There are no other taxes (not even capital gains taxes) levied within Próspera. This allowed residents and businesses to transact in whatever currency they saw fit, making bitcoin a de facto legal tender, if they so chose. However, Próspera took a step forward in May last year and issued a resolution for the acceptance of bitcoin and other cryptocurrencies as legal tender. The resolution states that, in order to use bitcoin, the amount of bitcoin used must be equivalent to or greater than the value denominated in USD or Honduran lempira at the time of the transaction.
“Próspera is the world’s most advanced governance platform that unlocks unlimited potential for its residents and users,” Bomgar told Bitcoin Magazine. “Because it is the most innovative currency and store of value, Bitcoin plays an important role in this endeavor. Just as Próspera enables residents to live, work and build their future without friction, Bitcoin allows them to transact and store value in an accessible and frictionless way.
Additionally, Próspera has strengthened its regulatory authority for issuing Bitcoin bonds. Currently, the plan is to mirror the Bitcoin bond issuance currently underway in El Salvador. To do this, a platform like Bitfinex or Blockstream would issue tokens on a Bitcoin sidechain like the Liquid Network, representing the value of the bonds. The framework for bond issuance is still not yet solidified, but Próspera has the freedom to be a charter city that allows for rapid regulatory movement once a framework is presented.
Now back to the idea of a charter city or a “free city”. It is important to detail how these entities interact with nation states.
Are charter cities emerging from nation states?
No. At least not in this case. Mark Lutter, founder and executive director of the Charter Cities Institute, has written an essay explaining the lessons to be learned from the failure of previous charter cities, or specifically designated economic zones. In this essay, Lutter noted six elements necessary to ensure success within the confines of another nation, as charter cities will rarely have the militaristic courage to defend themselves against a sovereign aggressor.
The success of a charter city — such as Próspera — will depend on its ability to spur innovation in the region while paying its fair share to its host government, according to Lutter. Próspera seeks to achieve this level of innovation by offering companies a personalized regulatory framework.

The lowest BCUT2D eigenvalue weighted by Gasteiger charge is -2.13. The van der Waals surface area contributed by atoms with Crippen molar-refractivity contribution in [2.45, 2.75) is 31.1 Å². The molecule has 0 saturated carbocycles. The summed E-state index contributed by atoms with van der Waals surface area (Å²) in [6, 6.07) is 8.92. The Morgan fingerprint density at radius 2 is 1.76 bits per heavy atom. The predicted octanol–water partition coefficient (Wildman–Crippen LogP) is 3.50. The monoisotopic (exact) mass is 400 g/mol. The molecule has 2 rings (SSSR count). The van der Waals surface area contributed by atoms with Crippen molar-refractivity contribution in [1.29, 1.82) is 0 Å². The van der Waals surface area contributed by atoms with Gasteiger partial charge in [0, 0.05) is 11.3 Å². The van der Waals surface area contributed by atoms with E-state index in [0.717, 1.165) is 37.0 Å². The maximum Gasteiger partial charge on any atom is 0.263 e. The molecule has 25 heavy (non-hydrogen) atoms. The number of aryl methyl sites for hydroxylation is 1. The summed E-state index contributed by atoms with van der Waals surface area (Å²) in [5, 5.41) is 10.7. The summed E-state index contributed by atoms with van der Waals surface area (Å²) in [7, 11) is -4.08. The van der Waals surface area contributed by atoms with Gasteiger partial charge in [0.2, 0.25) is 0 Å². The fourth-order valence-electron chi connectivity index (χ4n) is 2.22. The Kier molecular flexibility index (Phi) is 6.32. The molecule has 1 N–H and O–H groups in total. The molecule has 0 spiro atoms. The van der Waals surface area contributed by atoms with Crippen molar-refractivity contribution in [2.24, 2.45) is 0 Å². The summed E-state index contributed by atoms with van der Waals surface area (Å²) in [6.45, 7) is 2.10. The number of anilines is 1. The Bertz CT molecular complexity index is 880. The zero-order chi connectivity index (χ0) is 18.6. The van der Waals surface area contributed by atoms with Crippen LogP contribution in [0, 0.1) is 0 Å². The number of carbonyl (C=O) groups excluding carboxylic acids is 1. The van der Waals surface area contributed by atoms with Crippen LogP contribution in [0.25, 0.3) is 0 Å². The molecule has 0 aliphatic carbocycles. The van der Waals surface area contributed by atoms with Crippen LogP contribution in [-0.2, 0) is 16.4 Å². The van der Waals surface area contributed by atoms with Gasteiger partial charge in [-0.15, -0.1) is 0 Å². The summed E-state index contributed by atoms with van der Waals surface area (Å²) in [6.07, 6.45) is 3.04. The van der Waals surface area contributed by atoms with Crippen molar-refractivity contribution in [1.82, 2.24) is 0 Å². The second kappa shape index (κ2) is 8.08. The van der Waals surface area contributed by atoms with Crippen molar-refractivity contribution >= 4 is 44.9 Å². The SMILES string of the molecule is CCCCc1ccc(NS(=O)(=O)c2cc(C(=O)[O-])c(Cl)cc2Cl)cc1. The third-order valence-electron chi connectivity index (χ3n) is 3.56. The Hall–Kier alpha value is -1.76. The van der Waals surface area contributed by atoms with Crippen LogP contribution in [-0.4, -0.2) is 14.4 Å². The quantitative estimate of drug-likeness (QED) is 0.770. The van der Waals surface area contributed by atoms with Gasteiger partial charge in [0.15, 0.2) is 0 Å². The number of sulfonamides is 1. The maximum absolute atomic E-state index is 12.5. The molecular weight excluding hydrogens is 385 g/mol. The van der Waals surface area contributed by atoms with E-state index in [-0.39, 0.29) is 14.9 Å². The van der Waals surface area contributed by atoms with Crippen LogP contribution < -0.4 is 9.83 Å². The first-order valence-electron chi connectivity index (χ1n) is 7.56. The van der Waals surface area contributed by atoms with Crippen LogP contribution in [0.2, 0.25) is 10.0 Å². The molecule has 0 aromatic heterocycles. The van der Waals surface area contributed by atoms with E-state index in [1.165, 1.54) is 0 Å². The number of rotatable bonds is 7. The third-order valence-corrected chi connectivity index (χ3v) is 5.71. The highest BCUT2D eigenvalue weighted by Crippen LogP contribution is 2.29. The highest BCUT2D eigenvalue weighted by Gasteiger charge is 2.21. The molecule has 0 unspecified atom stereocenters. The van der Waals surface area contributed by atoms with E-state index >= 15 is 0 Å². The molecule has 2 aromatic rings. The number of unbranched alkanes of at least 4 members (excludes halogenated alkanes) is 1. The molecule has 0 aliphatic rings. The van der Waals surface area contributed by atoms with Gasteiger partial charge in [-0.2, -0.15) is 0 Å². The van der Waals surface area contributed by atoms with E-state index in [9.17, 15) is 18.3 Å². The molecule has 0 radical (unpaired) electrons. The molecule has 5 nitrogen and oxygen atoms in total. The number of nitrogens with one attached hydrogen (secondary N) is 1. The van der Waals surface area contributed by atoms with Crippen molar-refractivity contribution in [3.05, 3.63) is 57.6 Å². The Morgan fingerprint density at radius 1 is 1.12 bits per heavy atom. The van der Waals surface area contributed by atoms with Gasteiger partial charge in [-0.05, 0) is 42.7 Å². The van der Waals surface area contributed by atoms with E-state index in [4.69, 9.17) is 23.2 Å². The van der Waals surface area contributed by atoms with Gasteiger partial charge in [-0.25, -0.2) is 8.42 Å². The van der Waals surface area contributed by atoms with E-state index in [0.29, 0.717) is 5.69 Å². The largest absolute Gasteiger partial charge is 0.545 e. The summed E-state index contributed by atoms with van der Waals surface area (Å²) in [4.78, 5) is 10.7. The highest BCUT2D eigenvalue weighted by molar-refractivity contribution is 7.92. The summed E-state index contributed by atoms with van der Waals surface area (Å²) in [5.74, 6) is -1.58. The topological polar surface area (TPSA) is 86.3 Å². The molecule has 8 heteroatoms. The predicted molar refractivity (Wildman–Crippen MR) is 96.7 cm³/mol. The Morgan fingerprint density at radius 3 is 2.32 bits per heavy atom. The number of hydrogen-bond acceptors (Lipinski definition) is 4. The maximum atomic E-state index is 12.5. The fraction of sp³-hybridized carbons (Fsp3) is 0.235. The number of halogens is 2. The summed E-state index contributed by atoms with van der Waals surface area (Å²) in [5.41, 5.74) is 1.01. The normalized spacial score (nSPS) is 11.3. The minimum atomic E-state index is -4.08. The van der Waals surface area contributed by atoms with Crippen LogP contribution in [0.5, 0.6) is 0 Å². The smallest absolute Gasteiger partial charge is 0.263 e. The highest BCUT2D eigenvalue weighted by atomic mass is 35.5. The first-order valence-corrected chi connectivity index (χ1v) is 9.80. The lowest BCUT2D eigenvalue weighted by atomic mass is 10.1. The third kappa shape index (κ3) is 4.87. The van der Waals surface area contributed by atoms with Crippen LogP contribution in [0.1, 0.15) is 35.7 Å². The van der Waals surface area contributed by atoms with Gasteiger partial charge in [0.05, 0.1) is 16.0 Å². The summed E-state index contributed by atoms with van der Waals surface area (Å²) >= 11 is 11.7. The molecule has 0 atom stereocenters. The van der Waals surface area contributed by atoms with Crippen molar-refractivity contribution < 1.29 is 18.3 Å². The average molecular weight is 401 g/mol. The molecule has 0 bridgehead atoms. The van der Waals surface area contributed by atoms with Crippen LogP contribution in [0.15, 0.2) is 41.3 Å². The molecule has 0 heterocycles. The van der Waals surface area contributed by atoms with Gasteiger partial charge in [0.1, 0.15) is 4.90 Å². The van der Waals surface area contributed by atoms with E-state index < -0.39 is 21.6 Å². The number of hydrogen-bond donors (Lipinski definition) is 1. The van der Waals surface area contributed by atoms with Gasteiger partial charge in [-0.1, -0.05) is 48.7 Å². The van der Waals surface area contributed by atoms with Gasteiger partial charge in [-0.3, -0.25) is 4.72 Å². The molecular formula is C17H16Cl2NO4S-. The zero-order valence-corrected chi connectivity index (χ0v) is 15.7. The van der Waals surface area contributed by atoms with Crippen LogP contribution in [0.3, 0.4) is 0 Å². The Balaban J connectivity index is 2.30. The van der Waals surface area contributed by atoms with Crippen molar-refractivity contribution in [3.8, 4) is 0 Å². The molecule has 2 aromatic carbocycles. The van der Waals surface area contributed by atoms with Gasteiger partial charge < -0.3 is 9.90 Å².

For example, if you run a bitcoin exchange and there is a regulatory framework in Canada that best suits your business, you can copy and paste that framework into your Próspera-based operations. Not only can a company create a custom frame, but Próspera also makes a deal that the city can’t change the regulations on you later. As long as you operate within the previously mentioned legal framework, everything is customizable.
“What Próspera offers is not just a bitcoin-friendly tax environment, but regulatory certainty that allows people to build with bitcoin without worrying about whether a regulator will step in overnight and change all the rules,” explained Bombar.
This customization attracts businesses and investors to the area by allowing them to play a game of their own, and the lax tax regulations allow Próspera residents and businesses to determine the currency they use – which in this case is the bitcoin.
“Most governments haven’t found an elegant way to fit Bitcoin into their existing regulatory framework,” Bomgar continued. “We speak daily with members of the Bitcoin community around the world, and many of their concerns are the same. Their jurisdictions do not understand Bitcoin, so they are forced to use outdated regulations that prevent them from pursuing their dreams.